To consolidate our Victorian topic, Prep Five visited Styal Mill in Cheshire yesterday.
After a short stroll by the River Bollin, which was used to power the mill wheel, our morning was spent exploring the mill. We learned about the start of the Industrial Revolution, and tried out some of the tasks which the young mill apprentices would have done. We all practised carrying the can, working as doffers and everyone did some excellent scavenging for bits of cotton dropped under the machinery. The clattering of all the machines was deafening, and we learnt how workers communicated using sign language. Some of us particularly enjoyed the gory stories of industrial injuries way back before health and safety rules existed
After lunch, we walked up to the Apprentice House to see if we could be taken on as apprentices at Mr. Gregg’s cotton mill. The strict supervisor Mrs. Shawcross put us through our paces in the cobbled yard before we entered the house – boys first, as they were considered far more important and clever!
Firstly, we visited the kitchen where we learnt about the apprentices’ diet; we were particularly unimpressed by the breakfast porridge which was so thick that it could be held in unappetising lumps in one’s hand! However, fresh fruit, vegetables (grown by the boys in the garden) and meat were also included in the meals, and much better than the meagre workhouse rations. We also peeped in at Mrs. Shawcross’s accommodation, which looked very comfortable with a cosy fire, four poster bed and even a cake for tea!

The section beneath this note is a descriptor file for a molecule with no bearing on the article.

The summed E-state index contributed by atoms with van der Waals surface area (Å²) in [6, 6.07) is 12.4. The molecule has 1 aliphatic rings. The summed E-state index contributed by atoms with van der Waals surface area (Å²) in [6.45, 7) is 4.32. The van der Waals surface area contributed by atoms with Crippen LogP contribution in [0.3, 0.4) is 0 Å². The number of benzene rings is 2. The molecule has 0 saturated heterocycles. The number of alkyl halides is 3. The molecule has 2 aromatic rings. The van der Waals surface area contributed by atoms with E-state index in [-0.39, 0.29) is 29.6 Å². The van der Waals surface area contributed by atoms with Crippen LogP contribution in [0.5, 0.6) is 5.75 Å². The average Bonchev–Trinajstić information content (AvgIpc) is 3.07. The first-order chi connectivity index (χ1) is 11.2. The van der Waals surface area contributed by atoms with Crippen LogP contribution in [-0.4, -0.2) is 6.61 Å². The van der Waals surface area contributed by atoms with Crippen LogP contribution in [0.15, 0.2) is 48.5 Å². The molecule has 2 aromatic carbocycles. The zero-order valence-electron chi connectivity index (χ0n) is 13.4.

Next it was time to visit the dormitories, with one bed between two for the next nine years – the mattresses were stuffed with straw (and included a few “guests” such as spiders and bedbugs!) Under the beds we spotted chamber pots, as the apprentice children were locked in at night time. Ollie, Aqsa and Andrew bravely volunteered for emptying duties… that cold tea looked alarmingly realistic! We all had a try at bed making and Mrs. Shawcross was especially impressed with the skill of Jack and Florence. As a modern and philanthropic employer, Mr Gregg ensured that his apprentices had the most up to date medical care, and we learnt about the explosive qualities of brimstone and treacle, and were suitably horrified when the pot of blood-sucking leeches was passed around. This was a remedy for sore eyes, which was a common complaint from those employed in the dusty cotton mills.
Next we visited the schoolroom downstairs. As the boys’ brains were considered by Victorians to be superior, it was only the boys who received lessons, while the girls had to turn their thoughts to tasks such as ironing, sewing, laundry, cleaning, cooking and mending.
We headed back to school reflecting on the lives of Mr. Gregg’s nine year old apprentices. While it was fascinating to step back in time, few of us would swap our twenty-first century lives for the daily grind of twelve hour shifts in the mill. Our thanks go to the excellent and inspiring staff at Styal who brought the past to life so vividly, to Mr. Rooney and Miss Gregory for driving and to Mr. Connolly and Miss McCaffrey for accompanying us.